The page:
My Day Trip to the Huntington Library and Botanical Gardens!
If I had to choose my top three favorite places in Southern California to visit, The Huntington Library and Botanical Gardens would certainly be on that list. Located in beautiful San Marino (near Pasadena), The Huntington was established in 1919 by the railroad tycoon, Henry E. Huntington. It consists of more than 120 acres of botanical gardens and is considered one of the wealthiest cultural institutions in the United States. The gallery houses an extensive art collection with a main focus on 18th and 19th century European Art, as well as 17th to mid 20th century American art. There are numerous areas covering the botanical gardens but the most popular attractions are The Japanese Garden, The Desert Garden, The Rose Garden, and The Chinese Garden. When I was at school at USC, my husband (my boyfriend back then) used to take me to the gardens every spring to see the roses in bloom. It became a highlight of my year and I vowed to pay a visit every year. This past week, we took our annual voyage (a little late for blooming season) but nevertheless, to the Huntington to catch some inspiration from one of the most beautiful places on the planet. To our surprise, the roses were still in full bloom but it was rather hot!
One of the world's oldest and largest collection of succulents, cacti, and other desert plants collected throughout the world. It contains plants from many different environments and were acquired when Henry Huntington would travel to North, South, and Central America. Plants that reside in the Desert Garden include Agave, Aloe, cacti, yucca, succulents, and caudiforms. Such a wonderful place to learn and see some extremely incredible plants!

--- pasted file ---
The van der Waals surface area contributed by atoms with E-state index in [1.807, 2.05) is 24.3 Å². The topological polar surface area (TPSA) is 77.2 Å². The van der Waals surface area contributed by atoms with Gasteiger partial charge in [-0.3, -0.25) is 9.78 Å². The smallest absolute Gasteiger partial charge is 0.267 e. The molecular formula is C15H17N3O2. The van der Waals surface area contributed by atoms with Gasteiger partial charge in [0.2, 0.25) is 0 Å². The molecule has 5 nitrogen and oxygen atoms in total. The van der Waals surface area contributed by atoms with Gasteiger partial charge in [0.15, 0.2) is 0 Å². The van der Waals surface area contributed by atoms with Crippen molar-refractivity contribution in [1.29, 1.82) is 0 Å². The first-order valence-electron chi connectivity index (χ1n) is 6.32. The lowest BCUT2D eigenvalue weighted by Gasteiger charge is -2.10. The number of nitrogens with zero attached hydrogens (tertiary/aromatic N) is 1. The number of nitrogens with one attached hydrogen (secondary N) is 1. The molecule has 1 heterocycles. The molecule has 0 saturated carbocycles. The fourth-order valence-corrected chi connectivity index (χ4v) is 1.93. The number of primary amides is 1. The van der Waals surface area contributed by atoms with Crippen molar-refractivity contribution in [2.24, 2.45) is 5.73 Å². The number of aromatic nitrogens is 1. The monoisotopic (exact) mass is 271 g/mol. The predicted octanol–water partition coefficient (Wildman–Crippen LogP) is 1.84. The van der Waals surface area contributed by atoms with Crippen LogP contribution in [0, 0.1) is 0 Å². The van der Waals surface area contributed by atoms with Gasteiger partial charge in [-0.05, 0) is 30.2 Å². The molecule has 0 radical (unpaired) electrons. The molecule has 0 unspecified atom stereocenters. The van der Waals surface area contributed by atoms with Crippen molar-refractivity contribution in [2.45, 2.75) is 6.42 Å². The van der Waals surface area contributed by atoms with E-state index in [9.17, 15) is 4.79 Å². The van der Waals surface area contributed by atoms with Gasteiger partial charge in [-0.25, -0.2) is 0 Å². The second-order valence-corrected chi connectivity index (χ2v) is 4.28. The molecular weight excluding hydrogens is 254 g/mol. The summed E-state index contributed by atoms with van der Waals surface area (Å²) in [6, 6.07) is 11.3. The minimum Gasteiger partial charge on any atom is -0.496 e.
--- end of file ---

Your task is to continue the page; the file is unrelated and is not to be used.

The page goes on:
*WONDERFACT: You can get free admission to the Huntington Gardens every first Thursday of the month and you have to order online and print out. There are 2 times you can choose your arrival, (10am) and (1pm).
The magnificent rose garden was created in 1908 for Henry's wife, Arabella. Spanning across 3 acres, it contains more than 3,000 individual plants and 1,200 different varities. It was once recorded that in one year alone, more than 30,000 flowers were used in bouquets, 9700 of which were roses. Honestly, it's my favorite garden on the property because it's beyond beautiful and feels like a dream.
The Japanese Garden at the Huntington is probably the most popular spot at the Huntington. It features Koi filled ponds, a beautiful moon bridge, and a Bonsai Collection. Since it's inception in 1928, it has attracted visitors from all over because of it's beauty and magic. Inside the garden there is a Ceremonial Teahouse, a Zen Court, and a Japanese house. At the southern end of the garden, there is a bamboo forest where visitors can walk through it via a walkway.